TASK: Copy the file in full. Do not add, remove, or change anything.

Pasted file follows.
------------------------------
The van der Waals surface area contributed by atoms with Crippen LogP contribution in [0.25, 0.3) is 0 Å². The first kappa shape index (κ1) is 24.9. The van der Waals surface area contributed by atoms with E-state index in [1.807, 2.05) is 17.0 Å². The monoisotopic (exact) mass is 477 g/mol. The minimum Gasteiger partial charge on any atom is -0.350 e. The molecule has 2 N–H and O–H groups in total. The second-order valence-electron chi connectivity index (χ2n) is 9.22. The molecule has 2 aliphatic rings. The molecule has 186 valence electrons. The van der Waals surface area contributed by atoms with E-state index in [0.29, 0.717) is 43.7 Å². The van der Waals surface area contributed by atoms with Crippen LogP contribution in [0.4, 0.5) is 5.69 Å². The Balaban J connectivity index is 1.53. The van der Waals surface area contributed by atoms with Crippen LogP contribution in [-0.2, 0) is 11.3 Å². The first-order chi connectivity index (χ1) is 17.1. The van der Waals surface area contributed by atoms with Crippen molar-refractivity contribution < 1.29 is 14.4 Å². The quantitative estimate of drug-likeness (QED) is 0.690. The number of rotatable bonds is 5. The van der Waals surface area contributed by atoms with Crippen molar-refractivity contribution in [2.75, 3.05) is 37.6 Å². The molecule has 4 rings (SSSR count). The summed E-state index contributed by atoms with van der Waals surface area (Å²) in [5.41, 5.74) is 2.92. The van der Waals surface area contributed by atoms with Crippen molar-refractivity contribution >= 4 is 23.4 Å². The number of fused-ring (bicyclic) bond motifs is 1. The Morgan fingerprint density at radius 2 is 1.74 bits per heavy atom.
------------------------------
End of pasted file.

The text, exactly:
The van der Waals surface area contributed by atoms with Crippen LogP contribution in [0.25, 0.3) is 0 Å². The first kappa shape index (κ1) is 24.9. The van der Waals surface area contributed by atoms with E-state index in [1.807, 2.05) is 17.0 Å². The monoisotopic (exact) mass is 477 g/mol. The minimum Gasteiger partial charge on any atom is -0.350 e. The molecule has 2 N–H and O–H groups in total. The second-order valence-electron chi connectivity index (χ2n) is 9.22. The molecule has 2 aliphatic rings. The molecule has 186 valence electrons. The van der Waals surface area contributed by atoms with E-state index in [0.29, 0.717) is 43.7 Å². The van der Waals surface area contributed by atoms with Crippen LogP contribution in [0.4, 0.5) is 5.69 Å². The Balaban J connectivity index is 1.53. The van der Waals surface area contributed by atoms with Crippen LogP contribution in [-0.2, 0) is 11.3 Å². The first-order chi connectivity index (χ1) is 17.1. The van der Waals surface area contributed by atoms with Crippen molar-refractivity contribution < 1.29 is 14.4 Å². The quantitative estimate of drug-likeness (QED) is 0.690. The number of rotatable bonds is 5. The van der Waals surface area contributed by atoms with Crippen molar-refractivity contribution in [2.75, 3.05) is 37.6 Å². The molecule has 4 rings (SSSR count). The summed E-state index contributed by atoms with van der Waals surface area (Å²) in [5.41, 5.74) is 2.92. The van der Waals surface area contributed by atoms with Crippen molar-refractivity contribution >= 4 is 23.4 Å². The number of fused-ring (bicyclic) bond motifs is 1. The Morgan fingerprint density at radius 2 is 1.74 bits per heavy atom.